The Southafrican archeologists David Lewis-Williams and David Pearce
integrate psychology, archeology, anthropology, biology and philosophy to concoct an
explanation of what caused the
revolution in behavior and thinking that took place just before the beginning
of (written) history, roughly between 8,000 BC to 3,000 BC.
At that time there was a sudden explosion of burial rituals and art,
and of course, the transition from
hunting and gathering to agriculture and domestication of animals, with the
consequent transition from nomadic life to settled life.
The traditional explanation has to do with adaptation to the natural
environment. Whatever caused the change, it came from the environment and then
it "migrated" into people's minds, causing a new way of symbolic thinking
in religion and politics.
Following Jacques Cauvin, Lewis-Williams and Pearce argue that, on the contrary,
agriculture and domestication of animals were a by-product of a change in
mental life: first the mind underwent the symbolic revolution, and then
this new mind conceived of agriculture and domestication.
The mystical experience too was simply the by-product of a new mind,
that those minds then interpreted as evidence of a supernatural world.
This supernatural world shaped cosmology.
They argue that "consciousness" is an important element in
understanding why humans do what they do.
a "consciousness contract" by which the community decides which states of
consciousness are more valuable. The Western mind, for example, does not
value dreams or drug-induced experiences. That is a "consciousness contract".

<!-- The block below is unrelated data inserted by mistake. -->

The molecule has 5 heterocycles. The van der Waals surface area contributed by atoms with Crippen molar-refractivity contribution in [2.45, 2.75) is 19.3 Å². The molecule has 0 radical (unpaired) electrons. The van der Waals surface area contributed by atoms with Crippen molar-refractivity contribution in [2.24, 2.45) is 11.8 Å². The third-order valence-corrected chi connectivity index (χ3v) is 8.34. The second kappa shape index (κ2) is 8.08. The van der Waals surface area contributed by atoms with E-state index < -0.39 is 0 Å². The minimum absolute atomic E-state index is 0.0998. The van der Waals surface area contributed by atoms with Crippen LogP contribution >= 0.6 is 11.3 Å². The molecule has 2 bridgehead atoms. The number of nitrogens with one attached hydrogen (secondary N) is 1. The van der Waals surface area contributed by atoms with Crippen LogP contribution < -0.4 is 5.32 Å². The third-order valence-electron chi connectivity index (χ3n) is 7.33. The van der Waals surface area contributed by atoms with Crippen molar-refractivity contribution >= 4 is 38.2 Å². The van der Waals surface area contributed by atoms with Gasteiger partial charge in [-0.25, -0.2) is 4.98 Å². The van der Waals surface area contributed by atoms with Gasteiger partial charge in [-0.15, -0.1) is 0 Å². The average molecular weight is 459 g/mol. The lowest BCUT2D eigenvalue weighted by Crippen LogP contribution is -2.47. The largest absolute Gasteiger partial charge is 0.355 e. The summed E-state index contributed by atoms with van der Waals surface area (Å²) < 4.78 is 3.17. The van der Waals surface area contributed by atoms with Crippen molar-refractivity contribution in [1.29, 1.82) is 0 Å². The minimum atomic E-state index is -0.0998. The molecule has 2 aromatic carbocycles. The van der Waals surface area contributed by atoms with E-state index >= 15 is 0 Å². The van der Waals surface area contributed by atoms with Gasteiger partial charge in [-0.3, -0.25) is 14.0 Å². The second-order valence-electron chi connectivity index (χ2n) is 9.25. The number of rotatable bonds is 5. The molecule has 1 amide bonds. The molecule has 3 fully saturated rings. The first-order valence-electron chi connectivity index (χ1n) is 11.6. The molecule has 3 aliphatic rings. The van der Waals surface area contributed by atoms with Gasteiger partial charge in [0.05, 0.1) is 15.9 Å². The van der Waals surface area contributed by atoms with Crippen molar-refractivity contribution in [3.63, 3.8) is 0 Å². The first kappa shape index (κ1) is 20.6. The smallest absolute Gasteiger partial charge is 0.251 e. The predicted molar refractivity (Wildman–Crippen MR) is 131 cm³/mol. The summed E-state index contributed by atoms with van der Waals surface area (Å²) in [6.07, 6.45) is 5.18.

Other societies may value dreams a lot, and that's a different kind of
consciousness contract. In their opinion the neolithic mind valued
altered states of consciousness. A different belief system made neolithic
people value states that today we don't value, and viceversa.
It was an entirely different way of thinking.
A modern person would not be able to have a
discussion with a neolithic person even if they spoke the same language.
There would be no topic of conversation in common.
They make some interesting (they call them "provocative") suggestions, but the main problem that any reader is going to have is that their approach is not scientific at all. They invariably start by rejecting the traditional explanation for something as implausible, and then they advance a theory that is wildly speculative with nothing other than their guesswork to back it. In particular, they keep using the word "neurological", but they provide virtually no neurological data throughout the book, in fact not a single discussion of brain structure. What they call "neurological" is not about the physiology of the brain but more similar to Freudian mumbo jumbo.
This becomes exceedingly arbitrary in the ending chapters when they take on Jeremy Dronfield's theory that neolithic people used mind-altering techniques to visit other dimensions, a theory based on the geometric motifs of neolithic art (if it was "art" as they assume). From a heap of wild conjectures, they conclude: "It seems clear, then, that the spiral motif was associated in Neolithic people's mind with the passage in megalithic tombs and with the sort of transcosmological travel that death implied... It now seems certain that the Neolithic people ... selected certain geometric visual percepts from the full range that the human nervous system generates, accorded them complex meanings and deployed them within the tombs so that they articulated with notions of the cosmos that the tombs themselves epitomized". Fascinating stuff, but not a speck of scientific evidence to prove it: just a long list of opinions that lead from one hypothesis to the next one. And each reader can find them more or less plausible in the absence of any neolithic document.
The book is extremely valuable for the detailed description and reconstruction of prehistoric sites around the world, regardless of what you make of their interpretations.
For an introduction to the "symbolic revolution":
TM, ®, Copyright © 2011 Piero Scaruffi